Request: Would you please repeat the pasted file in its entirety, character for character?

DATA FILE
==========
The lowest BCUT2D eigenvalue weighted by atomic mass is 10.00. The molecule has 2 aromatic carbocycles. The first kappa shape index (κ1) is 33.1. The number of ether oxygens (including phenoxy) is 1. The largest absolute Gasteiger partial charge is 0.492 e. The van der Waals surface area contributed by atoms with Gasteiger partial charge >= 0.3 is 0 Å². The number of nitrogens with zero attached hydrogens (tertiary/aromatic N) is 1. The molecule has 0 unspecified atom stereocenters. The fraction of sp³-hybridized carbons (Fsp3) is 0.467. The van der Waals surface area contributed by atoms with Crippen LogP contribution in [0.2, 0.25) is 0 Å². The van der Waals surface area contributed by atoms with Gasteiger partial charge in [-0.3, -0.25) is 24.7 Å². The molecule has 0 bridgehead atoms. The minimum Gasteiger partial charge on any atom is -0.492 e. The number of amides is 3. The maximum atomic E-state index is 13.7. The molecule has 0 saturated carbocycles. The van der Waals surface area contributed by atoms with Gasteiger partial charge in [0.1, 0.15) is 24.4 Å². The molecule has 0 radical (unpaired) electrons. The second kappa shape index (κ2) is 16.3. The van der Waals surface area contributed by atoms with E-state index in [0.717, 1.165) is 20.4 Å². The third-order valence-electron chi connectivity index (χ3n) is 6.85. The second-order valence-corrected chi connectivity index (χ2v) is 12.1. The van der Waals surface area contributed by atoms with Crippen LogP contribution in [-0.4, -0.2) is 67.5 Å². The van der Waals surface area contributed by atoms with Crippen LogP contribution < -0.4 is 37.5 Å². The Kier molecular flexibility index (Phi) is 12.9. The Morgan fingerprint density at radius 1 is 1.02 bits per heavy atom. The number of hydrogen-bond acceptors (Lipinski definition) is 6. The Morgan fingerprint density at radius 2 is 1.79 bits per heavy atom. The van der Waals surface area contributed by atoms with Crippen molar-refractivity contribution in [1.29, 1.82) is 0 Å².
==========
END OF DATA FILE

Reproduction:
The lowest BCUT2D eigenvalue weighted by atomic mass is 10.00. The molecule has 2 aromatic carbocycles. The first kappa shape index (κ1) is 33.1. The number of ether oxygens (including phenoxy) is 1. The largest absolute Gasteiger partial charge is 0.492 e. The van der Waals surface area contributed by atoms with Gasteiger partial charge >= 0.3 is 0 Å². The number of nitrogens with zero attached hydrogens (tertiary/aromatic N) is 1. The molecule has 0 unspecified atom stereocenters. The fraction of sp³-hybridized carbons (Fsp3) is 0.467. The van der Waals surface area contributed by atoms with Crippen LogP contribution in [0.2, 0.25) is 0 Å². The van der Waals surface area contributed by atoms with Gasteiger partial charge in [-0.3, -0.25) is 24.7 Å². The molecule has 0 bridgehead atoms. The minimum Gasteiger partial charge on any atom is -0.492 e. The number of amides is 3. The maximum atomic E-state index is 13.7. The molecule has 0 saturated carbocycles. The van der Waals surface area contributed by atoms with Gasteiger partial charge in [0.1, 0.15) is 24.4 Å². The molecule has 0 radical (unpaired) electrons. The second kappa shape index (κ2) is 16.3. The van der Waals surface area contributed by atoms with E-state index in [0.717, 1.165) is 20.4 Å². The third-order valence-electron chi connectivity index (χ3n) is 6.85. The second-order valence-corrected chi connectivity index (χ2v) is 12.1. The van der Waals surface area contributed by atoms with Crippen LogP contribution in [-0.4, -0.2) is 67.5 Å². The van der Waals surface area contributed by atoms with Crippen LogP contribution < -0.4 is 37.5 Å². The Kier molecular flexibility index (Phi) is 12.9. The Morgan fingerprint density at radius 1 is 1.02 bits per heavy atom. The number of hydrogen-bond acceptors (Lipinski definition) is 6. The Morgan fingerprint density at radius 2 is 1.79 bits per heavy atom. The van der Waals surface area contributed by atoms with Crippen molar-refractivity contribution in [1.29, 1.82) is 0 Å².